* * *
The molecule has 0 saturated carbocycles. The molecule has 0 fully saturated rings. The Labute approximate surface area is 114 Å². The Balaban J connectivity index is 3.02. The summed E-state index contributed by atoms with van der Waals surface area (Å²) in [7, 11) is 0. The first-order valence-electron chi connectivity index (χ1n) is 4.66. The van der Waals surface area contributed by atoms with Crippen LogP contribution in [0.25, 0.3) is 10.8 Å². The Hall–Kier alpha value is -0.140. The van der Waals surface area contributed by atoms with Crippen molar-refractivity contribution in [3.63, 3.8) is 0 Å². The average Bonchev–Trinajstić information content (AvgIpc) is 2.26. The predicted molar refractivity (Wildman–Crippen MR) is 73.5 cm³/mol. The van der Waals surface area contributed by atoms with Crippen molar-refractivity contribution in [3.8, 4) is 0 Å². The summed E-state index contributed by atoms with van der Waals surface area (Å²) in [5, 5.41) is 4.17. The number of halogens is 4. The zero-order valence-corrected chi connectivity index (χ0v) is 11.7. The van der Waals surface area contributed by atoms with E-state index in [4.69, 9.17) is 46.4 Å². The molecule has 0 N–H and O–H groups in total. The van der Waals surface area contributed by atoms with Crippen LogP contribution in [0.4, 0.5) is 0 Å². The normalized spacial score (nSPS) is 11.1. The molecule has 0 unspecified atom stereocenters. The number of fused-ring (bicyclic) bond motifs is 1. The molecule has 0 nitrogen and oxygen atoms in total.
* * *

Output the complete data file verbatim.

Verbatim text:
The molecule has 0 saturated carbocycles. The molecule has 0 fully saturated rings. The Labute approximate surface area is 114 Å². The Balaban J connectivity index is 3.02. The summed E-state index contributed by atoms with van der Waals surface area (Å²) in [7, 11) is 0. The first-order valence-electron chi connectivity index (χ1n) is 4.66. The van der Waals surface area contributed by atoms with Crippen LogP contribution in [0.25, 0.3) is 10.8 Å². The Hall–Kier alpha value is -0.140. The van der Waals surface area contributed by atoms with Crippen molar-refractivity contribution in [3.63, 3.8) is 0 Å². The average Bonchev–Trinajstić information content (AvgIpc) is 2.26. The predicted molar refractivity (Wildman–Crippen MR) is 73.5 cm³/mol. The van der Waals surface area contributed by atoms with Crippen molar-refractivity contribution in [3.8, 4) is 0 Å². The summed E-state index contributed by atoms with van der Waals surface area (Å²) in [5, 5.41) is 4.17. The number of halogens is 4. The zero-order valence-corrected chi connectivity index (χ0v) is 11.7. The van der Waals surface area contributed by atoms with E-state index in [4.69, 9.17) is 46.4 Å². The molecule has 0 N–H and O–H groups in total. The van der Waals surface area contributed by atoms with Crippen LogP contribution in [0.4, 0.5) is 0 Å². The normalized spacial score (nSPS) is 11.1. The molecule has 0 unspecified atom stereocenters. The number of fused-ring (bicyclic) bond motifs is 1. The molecule has 0 nitrogen and oxygen atoms in total.